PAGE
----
MLB in China: You Can’t Be (World) Serious!

Well, it’s been another day in the life of the ex-pat athletic supporter…

I’ve been to one Chinese Basketball Association game up in Shenyang, my province’s capital, and that was a frosty Friday nearly three years ago. The word is that Dalian was once a national power in Chinese professional (soccer) football, and I really ought to get out to the stadium once before I’m back in Canada for good. I’m sure it would turn my athletic crank and shuffle my observation deck if I actually got out there, but I’m not a great expedition-planner and this would require some linguistic Sherpas. A guy with mornings free, which I sometimes am, can often pick up an NBA game on CCTV 5, the ESPN of China, but he can forget about hockey and baseball.

Tools of nostalgia, weapons of youth. I miss baseball.

Except that, try as I might, I can’t forget baseball. As a sports fan in China, I’m mainly a reader, and a big proportion of that textual wading is devoted to basketball, both splashy coverage of the American college and pro games, and homely black and white reports from the Canadian university scene. (And don’t forget, for all the Chinese hoops news that’s fit to print in English!) I don’t often read about baseball, though, and when I do it’s an in-depth feature on an athlete or on some trend in the sport. Game results? Heck, 162 games times 30 teams (and by the way, the Jays stunk again this year) equals no friggin’ way. Gotta draw the line somewhere.

But most nights, it seems, I can see that glowing orb headed for the catcher’s mitt, but it won’t get there because my magic batting wand is cutting a smooth arc through a sweet slice of air. The meeting of bat and ball is certain, effortless. It’s how I know I’m slipping into sleep. I dream the catch (electric!) and my nightmares often are wildly misjudged flyballs that surpass my understanding – they go way over my head. And when October steps up to the plate, I can’t help paying more attention. I knew the Yankees missed the playoffs (ding, dong, the witch is dead!) and the Pittsburgh Pirates finally made them (sweet redemption of the small-market sort). Joey “Canuck” Votto and the Cincinnati Reds went down early in the playoffs, the Cardinals sunk the Pirates and immobilized the Dodgers, while the Red Sox slowed the Athletics and tamed the Tigers. So, it’s Boston against St. Louis, two of the oldest, grandest and most followed franchises in the Grand Old Game. Okay! Maybe I’ll watch me some baseball!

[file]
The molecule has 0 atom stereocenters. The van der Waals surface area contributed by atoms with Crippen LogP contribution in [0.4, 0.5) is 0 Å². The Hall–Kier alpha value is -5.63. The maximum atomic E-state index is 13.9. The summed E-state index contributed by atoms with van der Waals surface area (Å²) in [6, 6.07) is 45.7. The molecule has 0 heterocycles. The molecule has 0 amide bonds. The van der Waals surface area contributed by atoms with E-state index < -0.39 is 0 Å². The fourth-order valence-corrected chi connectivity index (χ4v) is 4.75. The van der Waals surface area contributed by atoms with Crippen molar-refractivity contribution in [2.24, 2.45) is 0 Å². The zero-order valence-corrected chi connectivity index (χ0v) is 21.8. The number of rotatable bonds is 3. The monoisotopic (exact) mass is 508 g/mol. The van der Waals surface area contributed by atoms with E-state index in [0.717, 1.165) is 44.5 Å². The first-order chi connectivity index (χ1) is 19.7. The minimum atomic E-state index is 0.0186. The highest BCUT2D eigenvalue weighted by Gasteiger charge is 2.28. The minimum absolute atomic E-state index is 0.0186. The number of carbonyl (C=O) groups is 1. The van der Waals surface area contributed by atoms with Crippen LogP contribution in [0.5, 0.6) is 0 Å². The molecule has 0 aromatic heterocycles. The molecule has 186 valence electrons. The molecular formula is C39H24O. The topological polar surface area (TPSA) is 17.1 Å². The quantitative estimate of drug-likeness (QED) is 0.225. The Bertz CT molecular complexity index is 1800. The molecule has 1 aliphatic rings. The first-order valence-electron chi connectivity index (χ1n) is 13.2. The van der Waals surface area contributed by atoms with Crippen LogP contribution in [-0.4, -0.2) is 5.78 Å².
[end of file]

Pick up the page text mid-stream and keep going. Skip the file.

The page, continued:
Redbirds ace Adam Wainwright got rocked in Game One. Sox godfather David “Big Papi” did some of the rocking, as usual.

But game one, with my childhood hero Carl Yastrzemski throwing out the ceremonial first pitch, kicked off (no, wait, that’s football) was scheduled for its first pitch at 8:07 am Beijing Standard time, by which point I was 7 minutes into reading Winnie the Pooh to my freshman Oral English class. Xiaoqiang had told me that Guangdong Television might have it on-line, but I don’t read Chinese at all and none of my young friends gives two whits about baseball. They find it incomprehensible and far too slow. (Hmm, like a lot of North American youth, come to think.) I tried Steve, a Californian colleague with an alleged jones for baseball, but he’d packed in his interest when the Dodgers went down to the Cards. I was doubtful our slow, virus-prone, pop-up-pocked school computers could get it, either, but I thought I’d check an on-line Game Tracker. Um. No. No Internet at all in Room 316, surprise!